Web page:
Provided by: libnet-ipaddress-perl_1.10-3_all
Net::IPAddress - Functions used to manipulate IP addresses, masks and FQDN's.
use Net::IPAddress; @ISA = qw(Net::IPAddress);
"Net::IPAddr" is a collection of helpful functions used to convert IP addresses to/from 32-bit integers, applying subnet masks to IP addresses, validating IP address strings, and splitting a FQDN into its host and domain parts. No rocket science here, but I have found these functions to very, very handy. For example, have you ever tried to sort a list of IP addresses only to find out that they don't sort the way you expected? Here is the solution! If you convert the IP addresses to 32-bit integer addresses, they will sort in correct order. ip2num( STRING ) Returns the 32-bit integer of the passed IP address string. "$ipnum = ip2num("10.1.1.1");" $ipnum is 167837953. num2ip( INTEGER ) Returns the IP address string of the passed 32-bit IP address. "$IP = num2ip(167837953);" $IP is "10.1.1.1". validaddr( STRING ) Returns true (1) if the IP address string is a valid and properly formatted IP address, and false (0) otherwise. "$valid = validaddr("10.1.2.1");" # returns true "$valid = validaddr("10.1.2.");" # returns false! If you have your own IP address validator, try the last one. Most will incorrectly compute that as a valid address. mask( IPADDRESS, MASK ) Returns the result of binary (IPADDRESS & MASK). IPADDRESS can be either an IP address string or a 32-bit integer address. MASK can be either an IP address string, or the number of bits in the mask. The returned value will be in the same format as the passed IP address. If you pass an IP address string, then an IP address string is returned, if you pass a 32-bit integer address then a 32-bit integer address is returned. Examples "$subnet = mask("10.96.3.2",16);" # $subnet = "10.96.0.0" "$subnet = mask("10.21.4.22","255.240.0.0");" # $subnet = "10.16.0.0" "$subnet = mask(167837953,"255.255.255.0");" # $subnet = 167837952> This function, when used with the others, is very useful for computing IP addresses. For example, you need to add another server to a subnet that an existing server is on. You want the new server to be the ".17" address of a /24 subnet. This is done easily in the following example: "use Net::IPAddress" "$server = "10.8.9.12";" "$newserver = num2ip(ip2num(mask($server,24)) + 17);" "print "New server IP is $newserver\n";" "New server IP is 10.8.9.17" The following code does exactly the same thing: "use Net::IPAddress;" "$server = "10.8.9.12";" "$newserver = num2ip(mask(ip2num($server),24) + 17);" "print "New server IP is $newserver\n";" fqdn( FQDN ) This function returns the host and domain of the passed FQDN (fully qualified domain name). "($host,$domain) = fqdn("www.cpan.perl.org");" # $host = "www", $domain = "cpan.perl.org"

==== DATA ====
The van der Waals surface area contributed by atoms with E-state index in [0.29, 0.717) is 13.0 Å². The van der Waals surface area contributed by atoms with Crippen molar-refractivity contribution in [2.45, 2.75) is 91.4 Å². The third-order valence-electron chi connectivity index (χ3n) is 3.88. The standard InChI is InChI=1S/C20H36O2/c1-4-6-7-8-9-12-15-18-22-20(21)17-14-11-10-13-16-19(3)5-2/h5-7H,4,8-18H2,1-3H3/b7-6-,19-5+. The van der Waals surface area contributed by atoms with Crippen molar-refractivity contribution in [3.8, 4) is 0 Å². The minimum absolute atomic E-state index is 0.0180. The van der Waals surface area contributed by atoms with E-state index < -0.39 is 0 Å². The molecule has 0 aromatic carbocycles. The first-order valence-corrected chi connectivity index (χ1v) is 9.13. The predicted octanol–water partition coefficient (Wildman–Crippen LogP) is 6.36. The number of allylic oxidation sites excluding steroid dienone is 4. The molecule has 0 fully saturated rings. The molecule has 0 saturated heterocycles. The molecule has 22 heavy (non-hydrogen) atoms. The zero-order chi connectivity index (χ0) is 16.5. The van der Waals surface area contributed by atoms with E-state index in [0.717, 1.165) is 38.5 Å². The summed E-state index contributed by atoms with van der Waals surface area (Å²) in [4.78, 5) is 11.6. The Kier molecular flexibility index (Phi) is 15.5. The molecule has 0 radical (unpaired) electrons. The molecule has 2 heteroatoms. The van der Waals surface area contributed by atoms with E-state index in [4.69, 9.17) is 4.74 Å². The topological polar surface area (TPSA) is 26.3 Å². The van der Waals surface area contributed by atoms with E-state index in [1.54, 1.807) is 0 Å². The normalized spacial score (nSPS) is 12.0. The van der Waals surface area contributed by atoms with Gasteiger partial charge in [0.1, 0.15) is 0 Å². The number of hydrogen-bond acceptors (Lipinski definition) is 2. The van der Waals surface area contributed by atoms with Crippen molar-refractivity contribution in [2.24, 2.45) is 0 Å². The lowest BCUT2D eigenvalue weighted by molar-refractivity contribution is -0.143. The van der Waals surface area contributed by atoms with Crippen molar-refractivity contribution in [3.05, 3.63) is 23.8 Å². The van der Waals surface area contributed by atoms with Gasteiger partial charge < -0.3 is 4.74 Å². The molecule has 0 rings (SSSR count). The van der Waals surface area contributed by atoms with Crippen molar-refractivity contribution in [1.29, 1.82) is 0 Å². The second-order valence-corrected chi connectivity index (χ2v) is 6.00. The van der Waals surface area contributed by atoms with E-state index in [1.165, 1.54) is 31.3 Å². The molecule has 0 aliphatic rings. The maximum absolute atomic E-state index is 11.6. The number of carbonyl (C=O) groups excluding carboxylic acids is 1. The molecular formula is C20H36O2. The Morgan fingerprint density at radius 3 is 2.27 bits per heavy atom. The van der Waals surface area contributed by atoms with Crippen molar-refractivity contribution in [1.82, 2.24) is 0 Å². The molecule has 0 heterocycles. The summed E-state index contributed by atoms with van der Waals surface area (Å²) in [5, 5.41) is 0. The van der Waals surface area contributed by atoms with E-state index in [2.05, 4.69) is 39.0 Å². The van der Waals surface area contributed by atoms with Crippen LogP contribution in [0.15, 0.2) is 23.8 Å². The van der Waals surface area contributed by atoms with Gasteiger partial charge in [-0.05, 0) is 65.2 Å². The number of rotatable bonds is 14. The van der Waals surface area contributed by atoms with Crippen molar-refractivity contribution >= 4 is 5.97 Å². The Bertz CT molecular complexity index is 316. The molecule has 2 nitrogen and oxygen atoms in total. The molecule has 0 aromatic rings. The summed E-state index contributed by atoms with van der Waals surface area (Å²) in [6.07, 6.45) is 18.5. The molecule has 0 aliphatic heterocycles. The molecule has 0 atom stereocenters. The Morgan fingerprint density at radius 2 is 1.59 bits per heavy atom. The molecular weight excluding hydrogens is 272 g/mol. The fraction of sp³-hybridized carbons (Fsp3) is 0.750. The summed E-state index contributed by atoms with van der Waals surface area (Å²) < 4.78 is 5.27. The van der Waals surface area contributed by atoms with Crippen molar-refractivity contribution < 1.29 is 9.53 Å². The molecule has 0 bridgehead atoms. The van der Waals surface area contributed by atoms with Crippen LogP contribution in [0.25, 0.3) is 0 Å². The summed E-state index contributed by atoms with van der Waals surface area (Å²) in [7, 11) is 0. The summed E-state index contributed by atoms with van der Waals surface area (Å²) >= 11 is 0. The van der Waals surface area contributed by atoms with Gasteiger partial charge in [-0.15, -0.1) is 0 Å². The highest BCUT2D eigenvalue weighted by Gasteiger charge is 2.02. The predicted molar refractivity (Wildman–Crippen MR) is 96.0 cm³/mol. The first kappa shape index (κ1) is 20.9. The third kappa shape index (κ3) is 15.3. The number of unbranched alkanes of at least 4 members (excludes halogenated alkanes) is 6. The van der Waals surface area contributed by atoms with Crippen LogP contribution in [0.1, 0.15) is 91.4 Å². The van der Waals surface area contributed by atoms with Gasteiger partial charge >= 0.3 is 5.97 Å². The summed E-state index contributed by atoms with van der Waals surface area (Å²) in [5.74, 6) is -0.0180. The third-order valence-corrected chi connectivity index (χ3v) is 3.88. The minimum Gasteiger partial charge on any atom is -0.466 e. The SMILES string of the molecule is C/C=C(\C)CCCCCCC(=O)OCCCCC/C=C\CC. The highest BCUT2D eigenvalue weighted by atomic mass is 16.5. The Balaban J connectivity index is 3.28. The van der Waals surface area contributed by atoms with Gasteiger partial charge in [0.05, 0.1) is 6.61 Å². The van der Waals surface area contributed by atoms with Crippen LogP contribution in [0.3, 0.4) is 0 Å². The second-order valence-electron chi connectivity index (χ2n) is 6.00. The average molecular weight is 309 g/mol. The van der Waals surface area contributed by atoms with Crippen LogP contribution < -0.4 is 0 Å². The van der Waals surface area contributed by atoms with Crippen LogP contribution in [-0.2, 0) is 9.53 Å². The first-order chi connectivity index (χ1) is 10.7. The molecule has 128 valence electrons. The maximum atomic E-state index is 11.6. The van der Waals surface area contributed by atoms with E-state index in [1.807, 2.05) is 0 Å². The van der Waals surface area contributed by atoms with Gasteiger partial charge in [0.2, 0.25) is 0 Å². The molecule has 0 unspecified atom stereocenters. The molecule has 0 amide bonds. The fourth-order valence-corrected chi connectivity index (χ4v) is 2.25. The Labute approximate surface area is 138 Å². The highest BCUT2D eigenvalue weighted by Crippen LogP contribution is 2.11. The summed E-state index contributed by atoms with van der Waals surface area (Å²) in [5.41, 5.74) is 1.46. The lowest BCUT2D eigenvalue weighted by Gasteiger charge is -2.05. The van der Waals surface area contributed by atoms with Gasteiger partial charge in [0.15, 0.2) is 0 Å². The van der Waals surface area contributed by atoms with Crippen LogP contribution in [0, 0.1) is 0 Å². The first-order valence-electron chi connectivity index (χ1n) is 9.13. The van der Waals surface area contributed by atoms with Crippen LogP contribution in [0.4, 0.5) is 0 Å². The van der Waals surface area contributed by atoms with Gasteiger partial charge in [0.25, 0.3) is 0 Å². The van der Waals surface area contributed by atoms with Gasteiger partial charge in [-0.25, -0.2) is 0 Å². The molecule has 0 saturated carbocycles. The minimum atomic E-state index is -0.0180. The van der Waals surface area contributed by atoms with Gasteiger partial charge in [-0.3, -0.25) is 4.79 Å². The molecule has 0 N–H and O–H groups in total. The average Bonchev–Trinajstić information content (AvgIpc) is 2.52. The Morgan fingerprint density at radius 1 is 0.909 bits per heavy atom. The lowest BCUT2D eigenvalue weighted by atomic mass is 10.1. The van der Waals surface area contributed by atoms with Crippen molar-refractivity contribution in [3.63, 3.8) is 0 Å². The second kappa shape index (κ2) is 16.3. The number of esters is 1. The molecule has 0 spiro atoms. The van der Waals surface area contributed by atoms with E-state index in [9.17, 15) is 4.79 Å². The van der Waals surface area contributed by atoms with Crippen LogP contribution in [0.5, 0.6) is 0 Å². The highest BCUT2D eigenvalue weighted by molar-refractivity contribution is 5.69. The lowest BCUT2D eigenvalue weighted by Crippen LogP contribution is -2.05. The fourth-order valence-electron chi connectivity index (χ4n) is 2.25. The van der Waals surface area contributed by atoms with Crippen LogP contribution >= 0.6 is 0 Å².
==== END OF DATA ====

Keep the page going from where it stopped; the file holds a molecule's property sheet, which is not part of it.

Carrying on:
"Net::IPAddress" exports five functions "ip2num", "num2ip", "validaddr", "mask", and "fqdn".
Scott Renner <firstname.lastname@example.org>, <email@example.com>
Copyright(c) 2003-2005 Scott Renner. All rights reserved. This program is free software; you can redistribute it and/or modify it under the same terms as Perl itself.